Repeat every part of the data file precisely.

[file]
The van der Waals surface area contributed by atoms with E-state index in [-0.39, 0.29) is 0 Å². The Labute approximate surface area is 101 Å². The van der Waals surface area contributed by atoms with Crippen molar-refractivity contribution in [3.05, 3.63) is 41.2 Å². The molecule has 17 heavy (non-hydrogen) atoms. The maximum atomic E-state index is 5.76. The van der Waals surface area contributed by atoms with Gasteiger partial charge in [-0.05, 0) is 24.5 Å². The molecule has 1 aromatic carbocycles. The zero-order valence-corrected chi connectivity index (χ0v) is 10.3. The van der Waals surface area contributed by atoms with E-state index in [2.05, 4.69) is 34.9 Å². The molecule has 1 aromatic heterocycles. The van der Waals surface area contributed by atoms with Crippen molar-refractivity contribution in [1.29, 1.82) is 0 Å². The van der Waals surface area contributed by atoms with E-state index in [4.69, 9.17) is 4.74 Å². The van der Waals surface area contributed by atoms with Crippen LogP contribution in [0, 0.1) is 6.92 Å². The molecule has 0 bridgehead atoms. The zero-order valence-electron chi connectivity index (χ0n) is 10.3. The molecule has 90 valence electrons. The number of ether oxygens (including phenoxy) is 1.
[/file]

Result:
The van der Waals surface area contributed by atoms with E-state index in [-0.39, 0.29) is 0 Å². The Labute approximate surface area is 101 Å². The van der Waals surface area contributed by atoms with Crippen molar-refractivity contribution in [3.05, 3.63) is 41.2 Å². The molecule has 17 heavy (non-hydrogen) atoms. The maximum atomic E-state index is 5.76. The van der Waals surface area contributed by atoms with Gasteiger partial charge in [-0.05, 0) is 24.5 Å². The molecule has 1 aromatic carbocycles. The zero-order valence-corrected chi connectivity index (χ0v) is 10.3. The van der Waals surface area contributed by atoms with E-state index in [2.05, 4.69) is 34.9 Å². The molecule has 1 aromatic heterocycles. The van der Waals surface area contributed by atoms with Crippen molar-refractivity contribution in [1.29, 1.82) is 0 Å². The van der Waals surface area contributed by atoms with E-state index in [4.69, 9.17) is 4.74 Å². The van der Waals surface area contributed by atoms with Crippen LogP contribution in [0, 0.1) is 6.92 Å². The molecule has 0 bridgehead atoms. The zero-order valence-electron chi connectivity index (χ0n) is 10.3. The molecule has 90 valence electrons. The number of ether oxygens (including phenoxy) is 1.